Umpires overturn homer after fan interference
CINCINNNATI -- It wasn't exactly a Jeffrey Maier moment, but the spectator interference rule came into play at Great American Ball Park on Sunday.
Batting with one out in the second inning and the Reds already leading, 2-0, Cincinnati second baseman Ramon Santiago hit a Yovani Gallardo pitch to deep right field, where Milwaukee's Logan Schafer timed his leap. At the same time, a red-shirted fan reached his own glove over the wall and attempted a catch.
As the baseball fell to the ground, Schafer turned his gaze upward to see who had interfered. At the same time, Santiago circled the bases for what initially was ruled an inside-the-park home run. Not so fast. Brewers manager Ron Roenicke asked the umpires to confer, and crew chief Jerry Meals eventually initiated a review. After 3 minutes and 46 seconds, the call was overturned and Santiago was called out.
"It was the first time in my life I was truly confused in the outfield," said Schafer, who started because Ryan Braun had back spasms. "I literally was timing it the whole way, I knew I had it, I knew where the fence was and where I was and where my glove was going to be. I jumped up, waiting for it to come into my glove, and I just never felt anything.
"So I was like, 'Hmm.' That's why, when I came down, I was a little confused. I saw the ball come down, I looked up at the fans and was like, 'What just happened?' He was still running and [center fielder Carlos Gomez] was yelling at me to throw it in. … In retrospect, I probably should have just grabbed it and thrown it in anyway, just because I didn't know what was going on. I knew I had it off the bat. If it was playable, I knew I was going to catch it."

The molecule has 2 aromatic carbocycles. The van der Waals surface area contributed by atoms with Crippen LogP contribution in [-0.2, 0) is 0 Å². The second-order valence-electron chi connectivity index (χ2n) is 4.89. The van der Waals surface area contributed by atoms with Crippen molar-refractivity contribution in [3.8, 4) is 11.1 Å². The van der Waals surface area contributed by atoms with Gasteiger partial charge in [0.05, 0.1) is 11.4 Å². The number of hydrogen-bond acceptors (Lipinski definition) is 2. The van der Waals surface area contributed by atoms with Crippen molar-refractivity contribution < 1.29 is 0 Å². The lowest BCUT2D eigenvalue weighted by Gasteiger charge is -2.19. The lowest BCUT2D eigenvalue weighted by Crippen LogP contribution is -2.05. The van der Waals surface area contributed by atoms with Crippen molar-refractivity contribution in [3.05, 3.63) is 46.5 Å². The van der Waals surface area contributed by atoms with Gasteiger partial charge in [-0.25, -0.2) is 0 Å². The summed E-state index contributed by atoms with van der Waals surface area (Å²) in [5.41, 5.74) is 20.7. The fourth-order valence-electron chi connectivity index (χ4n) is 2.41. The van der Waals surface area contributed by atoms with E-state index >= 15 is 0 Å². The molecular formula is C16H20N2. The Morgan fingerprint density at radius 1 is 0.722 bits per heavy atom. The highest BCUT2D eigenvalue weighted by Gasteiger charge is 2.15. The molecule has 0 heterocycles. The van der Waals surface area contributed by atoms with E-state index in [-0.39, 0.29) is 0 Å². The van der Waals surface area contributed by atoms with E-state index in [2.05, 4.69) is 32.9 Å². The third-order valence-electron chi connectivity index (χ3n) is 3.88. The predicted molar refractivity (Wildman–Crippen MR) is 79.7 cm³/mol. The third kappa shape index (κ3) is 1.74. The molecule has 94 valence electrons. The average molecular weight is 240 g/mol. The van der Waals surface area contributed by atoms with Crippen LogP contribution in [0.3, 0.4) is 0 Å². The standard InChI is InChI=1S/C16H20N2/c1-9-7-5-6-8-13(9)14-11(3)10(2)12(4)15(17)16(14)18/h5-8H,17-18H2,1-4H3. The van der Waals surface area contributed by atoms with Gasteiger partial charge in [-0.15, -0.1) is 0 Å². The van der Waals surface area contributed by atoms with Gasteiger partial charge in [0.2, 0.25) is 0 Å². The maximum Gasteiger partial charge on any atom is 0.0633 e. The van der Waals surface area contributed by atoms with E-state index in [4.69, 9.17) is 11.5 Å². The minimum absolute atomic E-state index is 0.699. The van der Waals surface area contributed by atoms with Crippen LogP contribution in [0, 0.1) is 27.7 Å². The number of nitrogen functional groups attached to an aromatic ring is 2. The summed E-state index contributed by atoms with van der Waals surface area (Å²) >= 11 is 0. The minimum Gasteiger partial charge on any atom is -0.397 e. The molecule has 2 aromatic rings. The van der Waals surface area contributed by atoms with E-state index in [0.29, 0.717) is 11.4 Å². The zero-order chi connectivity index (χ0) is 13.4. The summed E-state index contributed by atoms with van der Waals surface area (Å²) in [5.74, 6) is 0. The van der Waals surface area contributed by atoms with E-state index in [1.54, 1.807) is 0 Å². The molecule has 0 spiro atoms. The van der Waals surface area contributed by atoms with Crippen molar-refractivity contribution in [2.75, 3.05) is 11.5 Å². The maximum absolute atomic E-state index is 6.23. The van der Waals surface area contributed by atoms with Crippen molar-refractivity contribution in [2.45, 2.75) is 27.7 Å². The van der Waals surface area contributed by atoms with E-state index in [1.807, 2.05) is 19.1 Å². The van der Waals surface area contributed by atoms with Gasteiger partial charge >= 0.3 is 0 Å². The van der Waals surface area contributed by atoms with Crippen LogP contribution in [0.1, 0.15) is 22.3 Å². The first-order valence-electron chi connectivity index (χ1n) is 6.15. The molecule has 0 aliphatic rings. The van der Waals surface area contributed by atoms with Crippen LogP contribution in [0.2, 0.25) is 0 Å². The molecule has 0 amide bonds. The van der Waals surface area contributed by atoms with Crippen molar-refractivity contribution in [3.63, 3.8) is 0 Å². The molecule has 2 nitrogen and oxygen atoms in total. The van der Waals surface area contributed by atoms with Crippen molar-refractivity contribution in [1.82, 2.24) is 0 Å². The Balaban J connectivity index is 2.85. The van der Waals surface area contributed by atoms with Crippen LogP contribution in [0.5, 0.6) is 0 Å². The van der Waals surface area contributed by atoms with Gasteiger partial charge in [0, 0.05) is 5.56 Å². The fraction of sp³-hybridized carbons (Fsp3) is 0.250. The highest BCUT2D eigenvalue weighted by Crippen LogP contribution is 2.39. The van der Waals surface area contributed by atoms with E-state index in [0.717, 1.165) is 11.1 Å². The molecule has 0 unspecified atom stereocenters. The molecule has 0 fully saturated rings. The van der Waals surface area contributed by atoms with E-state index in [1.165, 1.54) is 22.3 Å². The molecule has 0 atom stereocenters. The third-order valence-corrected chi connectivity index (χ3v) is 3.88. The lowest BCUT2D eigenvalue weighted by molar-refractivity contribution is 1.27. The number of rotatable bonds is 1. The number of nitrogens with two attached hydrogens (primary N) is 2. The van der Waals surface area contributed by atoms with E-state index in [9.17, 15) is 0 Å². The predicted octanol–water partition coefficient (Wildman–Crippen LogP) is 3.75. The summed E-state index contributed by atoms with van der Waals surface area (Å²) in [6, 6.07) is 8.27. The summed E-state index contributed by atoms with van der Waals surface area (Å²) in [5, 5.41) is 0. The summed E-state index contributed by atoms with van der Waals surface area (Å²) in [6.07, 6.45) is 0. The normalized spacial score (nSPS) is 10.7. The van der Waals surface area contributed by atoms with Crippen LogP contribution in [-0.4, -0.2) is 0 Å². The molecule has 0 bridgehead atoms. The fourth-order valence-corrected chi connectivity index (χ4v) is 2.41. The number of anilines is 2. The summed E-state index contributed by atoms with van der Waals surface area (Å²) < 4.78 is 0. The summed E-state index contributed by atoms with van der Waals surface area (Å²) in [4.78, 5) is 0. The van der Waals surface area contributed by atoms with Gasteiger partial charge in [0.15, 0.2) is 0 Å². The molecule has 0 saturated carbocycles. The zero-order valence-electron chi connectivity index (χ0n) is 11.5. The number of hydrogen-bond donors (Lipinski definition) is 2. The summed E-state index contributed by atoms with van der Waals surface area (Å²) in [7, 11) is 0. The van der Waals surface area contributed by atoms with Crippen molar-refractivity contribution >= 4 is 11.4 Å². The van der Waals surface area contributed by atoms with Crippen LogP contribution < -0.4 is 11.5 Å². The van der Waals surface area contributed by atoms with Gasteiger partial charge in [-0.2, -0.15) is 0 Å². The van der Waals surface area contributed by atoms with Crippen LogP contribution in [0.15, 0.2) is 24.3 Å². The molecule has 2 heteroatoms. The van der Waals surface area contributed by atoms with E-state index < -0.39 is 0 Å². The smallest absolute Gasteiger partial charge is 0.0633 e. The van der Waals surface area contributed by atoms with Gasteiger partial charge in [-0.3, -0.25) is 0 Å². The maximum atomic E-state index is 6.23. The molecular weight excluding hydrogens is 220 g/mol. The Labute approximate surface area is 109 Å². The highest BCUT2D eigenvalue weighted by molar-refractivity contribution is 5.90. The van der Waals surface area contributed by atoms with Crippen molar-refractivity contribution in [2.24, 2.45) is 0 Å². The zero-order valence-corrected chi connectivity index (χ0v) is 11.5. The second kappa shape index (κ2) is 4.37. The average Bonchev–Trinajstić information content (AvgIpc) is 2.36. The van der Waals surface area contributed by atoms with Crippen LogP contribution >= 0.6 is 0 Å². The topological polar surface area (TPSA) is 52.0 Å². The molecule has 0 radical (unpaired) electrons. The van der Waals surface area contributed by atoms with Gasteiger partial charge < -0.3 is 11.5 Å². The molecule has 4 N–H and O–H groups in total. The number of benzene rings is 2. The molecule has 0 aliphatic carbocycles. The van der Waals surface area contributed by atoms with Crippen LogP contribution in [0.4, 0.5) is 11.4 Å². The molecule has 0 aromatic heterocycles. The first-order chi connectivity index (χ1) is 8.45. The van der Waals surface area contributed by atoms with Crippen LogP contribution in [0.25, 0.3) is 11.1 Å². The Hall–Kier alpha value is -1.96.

The rule in question was 3.16, which says:
When there is spectator interference with any thrown or batted ball, the ball shall be dead at the moment of interference and the umpire shall impose such penalties as in his opinion will nullify the act of interference.
APPROVED RULING: If spectator interference clearly prevents a fielder from catching a fly ball, the umpire shall declare the batter out.
A comment to the rule provides further clarification, stating that, "No interference shall be allowed when a fielder reaches over a fence, railing, rope or into a stand to catch a ball. He does so at his own risk. However, should a spectator reach out on the playing field side of such fence, railing or rope, and plainly prevent the fielder from catching the ball, then the batsman should be called out for the spectator's interference."
After the play, Schafer said the man put a hand over his heart in a conciliatory gesture, "and kind of said, 'My bad, my bad,'" Schafer said. "I'm surprised he was still there the rest of the game. Not to say I like fans getting kicked out. I don't think he did it with any negativity. I think he just was like, 'Here's the ball, I'll try and catch it.' Usually they kick people out, but he sat there and enjoyed the rest of the game. Good for him."
The stakes were higher when Maier, then 12, deflected a Derek Jeter fly ball into the seats during Game 1 of the 1996 American League Championship Series. In that instance, umpires ruled the play a home run, and the Yankees went on to win the game and the series.